Gov. Sam Brownback is cutting most state agencies 4 percent to balance the Kansas budget for next year.
Lawmakers approved an unbalanced budget that required the governor to make almost $100 million in spending reductions to comply with the state Constitution. Brownback’s budget director, Shawn Sullivan, says the governor exempted some agencies and K-12 schools.
“When we were considering what reductions to make, he worked to exempt things like public safety agencies, critical access hospitals, home and community based service providers to providers in order to protect those that are most vulnerable,” Sullivan says.
Sullivan says they don’t expect the budget cuts to cause any layoffs, but how to absorb the reductions will be left to state agency heads.
Higher education will take $30 million in cuts, which are not evenly distributed. The largest schools, KU and K-State, will take the largest percentage cuts. KU and KU Med will lose nearly $11 million total; K-State will lose $7 million overall. Sullivan points out that they found ways to manage costs and avoid tax increases.
Officials at KU and K-State wanted Brownback to veto that requirement, saying it punishes the Kansas schools that attract research funding that grows their budgets. Sullivan says the governor ultimately decided to let that provision stand.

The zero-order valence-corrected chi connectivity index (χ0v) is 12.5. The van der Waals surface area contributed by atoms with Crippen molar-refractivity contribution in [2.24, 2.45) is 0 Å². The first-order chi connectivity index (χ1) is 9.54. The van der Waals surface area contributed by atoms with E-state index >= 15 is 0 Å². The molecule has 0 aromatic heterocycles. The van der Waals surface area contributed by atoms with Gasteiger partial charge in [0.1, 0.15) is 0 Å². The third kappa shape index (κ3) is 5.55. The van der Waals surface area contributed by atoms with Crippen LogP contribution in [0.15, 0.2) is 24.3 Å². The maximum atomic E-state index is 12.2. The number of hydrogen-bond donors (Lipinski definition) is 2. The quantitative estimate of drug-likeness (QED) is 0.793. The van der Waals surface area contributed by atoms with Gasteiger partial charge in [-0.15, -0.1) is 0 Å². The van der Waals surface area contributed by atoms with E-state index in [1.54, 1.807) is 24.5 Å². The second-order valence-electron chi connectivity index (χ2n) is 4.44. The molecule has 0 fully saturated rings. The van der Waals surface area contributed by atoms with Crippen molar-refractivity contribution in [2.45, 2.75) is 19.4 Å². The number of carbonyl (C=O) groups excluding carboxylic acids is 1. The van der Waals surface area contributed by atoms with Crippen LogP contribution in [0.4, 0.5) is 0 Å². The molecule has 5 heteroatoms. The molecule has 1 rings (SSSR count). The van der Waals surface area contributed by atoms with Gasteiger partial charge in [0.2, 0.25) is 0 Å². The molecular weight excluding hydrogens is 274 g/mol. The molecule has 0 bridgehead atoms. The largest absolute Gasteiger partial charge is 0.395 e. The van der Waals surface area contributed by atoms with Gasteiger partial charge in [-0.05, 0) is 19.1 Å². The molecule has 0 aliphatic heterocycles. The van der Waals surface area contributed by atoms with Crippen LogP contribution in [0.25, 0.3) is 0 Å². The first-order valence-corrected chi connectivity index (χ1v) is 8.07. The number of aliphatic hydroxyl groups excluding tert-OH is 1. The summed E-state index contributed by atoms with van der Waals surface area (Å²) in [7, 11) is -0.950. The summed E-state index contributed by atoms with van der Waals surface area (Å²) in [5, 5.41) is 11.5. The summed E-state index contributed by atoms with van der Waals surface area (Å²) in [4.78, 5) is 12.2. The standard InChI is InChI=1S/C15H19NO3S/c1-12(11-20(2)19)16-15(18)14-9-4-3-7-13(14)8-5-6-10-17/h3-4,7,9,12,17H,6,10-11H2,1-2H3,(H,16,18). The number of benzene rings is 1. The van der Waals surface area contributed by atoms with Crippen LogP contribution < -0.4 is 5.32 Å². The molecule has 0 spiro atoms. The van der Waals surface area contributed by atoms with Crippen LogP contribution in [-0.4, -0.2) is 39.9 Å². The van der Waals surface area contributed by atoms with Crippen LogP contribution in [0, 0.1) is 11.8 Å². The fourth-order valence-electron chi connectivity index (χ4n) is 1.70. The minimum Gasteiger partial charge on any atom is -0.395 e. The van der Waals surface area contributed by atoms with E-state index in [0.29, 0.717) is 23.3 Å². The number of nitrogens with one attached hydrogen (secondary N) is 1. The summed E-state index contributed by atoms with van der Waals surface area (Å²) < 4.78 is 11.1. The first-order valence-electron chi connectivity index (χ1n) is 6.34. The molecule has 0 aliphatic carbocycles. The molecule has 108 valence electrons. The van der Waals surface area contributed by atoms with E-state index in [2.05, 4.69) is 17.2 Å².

“Based on what was in the legislative budget and the difficulty in getting budgets passed and the belief that if that proviso would not have been in then the budget would not have passed,” Sullivan says.
Democratic state Sen. Laura Kelly says university cuts will mean bigger tuition increases and cuts to Medicaid may reduce services. Kelly says that’s the result of not amending tax cuts passed in recent years.
“We needed to deal with that, we needed to increase our revenue sources so that these kinds of cuts wouldn’t need to be made. It’s just piling damage onto damage,” Kelly says.
She says the governor talks a lot about job creation, but she says selling the Kansas Bioscience Authority and cutting universities doesn’t help.
“When you look at what he’s actually doing, he’s cutting, and in some ways destroying, the biggest economic engines that we have,” Kelly says.
KU spokesman Tim Caboni says it will take time to determine the impact of the cuts, but he says the effects “will be significant.”
The governor’s office also warns that a lawsuit over education funding could result in more budget cuts. That’s because state Supreme Court justices could order more spending on Kansas schools.